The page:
San Jose's 911 dispatchers are sounding the alarm and urging the city council to take immediate action addressing a staffing shortage.
Dispatchers said the staffing issue means some calls for help are getting put on hold.
Fire dispatchers said during the VTA yard shooting some other emergency calls had to be put on hold for up to 30 minutes because the limited number of on-duty dispatchers were tied up handling the shooting and two significant structure fires at the same time.
"We deal with life or death situations every day," said Scarlet Darmousseh, a San Jose Fire Department dispatcher. "We hear people literally dying on the phone. The city doesn't realize how our jobs are essential, it seems."
Darmousseh is one of the dispatchers calling for help and the need for more emergency dispatchers.
"We don't have the staffing that we need to have -- for all the call volume in the city," she said. "We're answering for 1 million residents in San Jose. So your call might be on hold if you try to get through to fire or medical."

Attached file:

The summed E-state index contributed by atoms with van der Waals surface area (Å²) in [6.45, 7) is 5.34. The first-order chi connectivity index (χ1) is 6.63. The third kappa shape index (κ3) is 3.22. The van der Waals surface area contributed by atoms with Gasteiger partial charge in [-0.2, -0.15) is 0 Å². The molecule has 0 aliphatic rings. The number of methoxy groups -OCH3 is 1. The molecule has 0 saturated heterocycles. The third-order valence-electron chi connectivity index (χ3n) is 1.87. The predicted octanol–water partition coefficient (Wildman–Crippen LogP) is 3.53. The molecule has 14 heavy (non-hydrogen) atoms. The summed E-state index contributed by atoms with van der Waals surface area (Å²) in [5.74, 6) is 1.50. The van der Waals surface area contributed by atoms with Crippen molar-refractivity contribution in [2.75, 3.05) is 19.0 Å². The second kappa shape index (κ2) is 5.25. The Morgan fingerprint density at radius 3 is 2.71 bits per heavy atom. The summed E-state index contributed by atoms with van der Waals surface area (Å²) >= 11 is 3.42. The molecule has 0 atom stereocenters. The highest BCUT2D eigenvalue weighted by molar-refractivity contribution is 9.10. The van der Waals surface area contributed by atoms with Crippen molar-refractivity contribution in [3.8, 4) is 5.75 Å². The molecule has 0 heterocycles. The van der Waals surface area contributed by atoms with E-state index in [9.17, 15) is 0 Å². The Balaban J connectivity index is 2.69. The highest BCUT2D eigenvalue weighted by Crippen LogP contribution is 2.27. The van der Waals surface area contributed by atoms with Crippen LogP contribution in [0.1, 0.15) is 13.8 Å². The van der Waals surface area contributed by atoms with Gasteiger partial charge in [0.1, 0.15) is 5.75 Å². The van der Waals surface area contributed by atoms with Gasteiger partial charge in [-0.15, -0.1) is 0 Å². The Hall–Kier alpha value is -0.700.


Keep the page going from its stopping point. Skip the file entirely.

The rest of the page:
The San Jose Police Department referred NBC Bay Area to the fire department when seeking comment for this story. The fire department said it had no comment.
The City of San Jose provided the following statement on Monday:
"The City has been in contract negotiations with the Municipal Employees Federation (MEF) since March 2021. The dispatchers and call takers on our Police and Fire Communications teams play a critical role in responding to emergencies in the City of San José. The City recognizes the recruitment and retention concerns of our dispatchers. Over the last several years, the City has made efforts to improve the recruitment and retention of these employees, including special wage increases, a hiring referral program, and providing additional training pay. The City’s proposals in these negotiations have included a commitment to continuing to discuss efforts to recruit and retain our dispatchers. The City remains hopeful that we will be able to reach an agreement with MEF before the expiration of the contract."
Dispatchers and other unions at a budget meeting last week urged the council to consider better compensation and more staffing in the next contract.
Darmousseh said the current contract for dispatchers expires on June 30. They plan to picket City Hall on Tuesday, vowing to alert the public about what they call an emergency of a different kind.
"There will be a delay in answering your call," Darmousseh said.